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Threads, objects, and functionoids

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As part of a project that I am working on, I've got a member function in an object that I would like the create a thread for. The eventual plan is to use a mutex (or semaphore) to limit the number of these threads, but for now assume that that is handled. I am iterating a std::list of objects with functions that need to be threaded. Take the following pseudo code as an example. class node { protected: void foo ( void ); private: void * ptr_a; void * ptr_b; }; std::list<node*> list; some_func ( ... ) { (for each item in list) (create a thread which points to node->foo()) } I get all sorts of compile error messages about referencing a member function in this way. I've tried passing the this pointer from the function to a global function and then allowing the global function to try and start the thread (setting the global function as a friend of the class) and this still yields compile errors. There must be some fundamental understanding that I am missing in this matter. Stuff I am looking at: boost::thread and boost::bind (both of these fail to solve the problem, although the bind is only to pass args. anyway) functioniods - from the c++ faq lite, still trying to wrap my head around this. So I guess what I am looking for is a suggestion of how to best pursue this. If you need more implementation details, I will give them as I am able in responses to questions. As an aside, if anyone has any suggested reading about multithread design for applications, I would be your best friend.

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A member function is not the same as a void foo(void) function. The member function actually has a hidden first parameter, which is the class instance itself (the this pointer). Most thraeding libraries expect the thread entry to be of a certain form, just like main() always has to be. You have to make some kind of proxy function to run your threads from.

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Is it possible that I should not be using objects.. I am not trained in software design, I am a computer engineer, so I am always looking out for possible design errors that I would make.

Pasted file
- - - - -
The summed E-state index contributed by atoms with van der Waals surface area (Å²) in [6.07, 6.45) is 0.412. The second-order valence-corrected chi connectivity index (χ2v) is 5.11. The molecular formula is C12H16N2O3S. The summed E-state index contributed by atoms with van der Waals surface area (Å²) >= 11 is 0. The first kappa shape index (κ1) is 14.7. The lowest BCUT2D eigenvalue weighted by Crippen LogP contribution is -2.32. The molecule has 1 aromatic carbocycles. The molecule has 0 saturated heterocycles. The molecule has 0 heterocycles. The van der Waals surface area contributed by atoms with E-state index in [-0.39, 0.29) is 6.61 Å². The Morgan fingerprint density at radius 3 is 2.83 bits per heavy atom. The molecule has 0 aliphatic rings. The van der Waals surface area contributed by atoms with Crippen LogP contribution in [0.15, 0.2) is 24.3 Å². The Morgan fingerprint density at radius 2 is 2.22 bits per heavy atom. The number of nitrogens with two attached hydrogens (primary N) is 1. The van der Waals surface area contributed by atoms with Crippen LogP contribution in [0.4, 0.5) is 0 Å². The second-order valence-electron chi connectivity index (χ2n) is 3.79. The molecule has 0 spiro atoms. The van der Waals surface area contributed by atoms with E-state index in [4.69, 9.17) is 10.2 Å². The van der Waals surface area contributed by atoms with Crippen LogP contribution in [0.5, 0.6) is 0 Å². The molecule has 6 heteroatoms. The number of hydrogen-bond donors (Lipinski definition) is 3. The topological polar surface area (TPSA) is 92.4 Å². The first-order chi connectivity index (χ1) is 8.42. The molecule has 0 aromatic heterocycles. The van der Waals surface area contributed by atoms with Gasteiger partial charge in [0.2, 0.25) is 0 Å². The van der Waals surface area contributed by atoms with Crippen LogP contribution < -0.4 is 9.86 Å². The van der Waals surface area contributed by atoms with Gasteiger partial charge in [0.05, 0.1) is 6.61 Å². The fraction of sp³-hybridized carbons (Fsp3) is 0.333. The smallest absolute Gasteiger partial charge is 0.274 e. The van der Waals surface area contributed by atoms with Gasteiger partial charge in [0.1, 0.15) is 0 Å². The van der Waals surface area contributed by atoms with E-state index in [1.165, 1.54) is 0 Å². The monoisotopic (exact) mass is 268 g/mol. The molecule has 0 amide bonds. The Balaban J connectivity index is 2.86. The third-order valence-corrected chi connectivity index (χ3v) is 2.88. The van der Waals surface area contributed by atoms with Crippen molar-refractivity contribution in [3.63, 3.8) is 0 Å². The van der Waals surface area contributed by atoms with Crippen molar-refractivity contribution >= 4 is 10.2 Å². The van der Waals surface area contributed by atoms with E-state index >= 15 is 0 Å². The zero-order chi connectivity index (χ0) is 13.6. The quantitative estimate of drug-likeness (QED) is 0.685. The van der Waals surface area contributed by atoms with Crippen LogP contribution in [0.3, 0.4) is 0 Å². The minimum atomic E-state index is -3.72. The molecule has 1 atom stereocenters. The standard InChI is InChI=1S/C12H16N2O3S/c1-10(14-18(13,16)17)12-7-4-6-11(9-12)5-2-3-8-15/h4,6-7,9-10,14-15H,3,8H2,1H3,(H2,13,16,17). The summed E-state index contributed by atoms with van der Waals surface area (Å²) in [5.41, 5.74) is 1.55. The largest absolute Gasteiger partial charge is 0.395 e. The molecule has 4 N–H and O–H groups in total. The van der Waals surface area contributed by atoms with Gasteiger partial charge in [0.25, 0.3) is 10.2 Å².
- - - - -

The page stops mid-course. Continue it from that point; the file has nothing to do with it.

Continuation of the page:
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What kind of compile errors are you getting? If you post some free standing code that produces the same errors that you're getting in your real code then somebody might be able to help you. Even posting the exact compile errors you're getting without the accompanying code might be enough to let people suggest a solution to your problem. Your question is far too vague to expect anyone to solve your problem.

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Boost.Thread and Boost.Bind are exactly what you want.


class node
{
// Since foo() is protected, some_func()
// needs access to it!
friend void some_func();
protected:
void foo ();
private:
void * ptr_a;
void * ptr_b;
};

std::list<node*> list;

void some_func()
{
using namespace boost;

// As the name implies, a group of threads
thread_group threads;

// For each node in the list, create a new
// thread in the threadgroup
std::for_each(list.begin(), list.end(),
bind(thread_group::create_thread, &threads, _1);

// NOTE: Destroying the thread_group instance (or a thread
// for that matter) won't terminate the actual thread, so it's
// OK to let 'threads' go out of scope and be destroyed.
}

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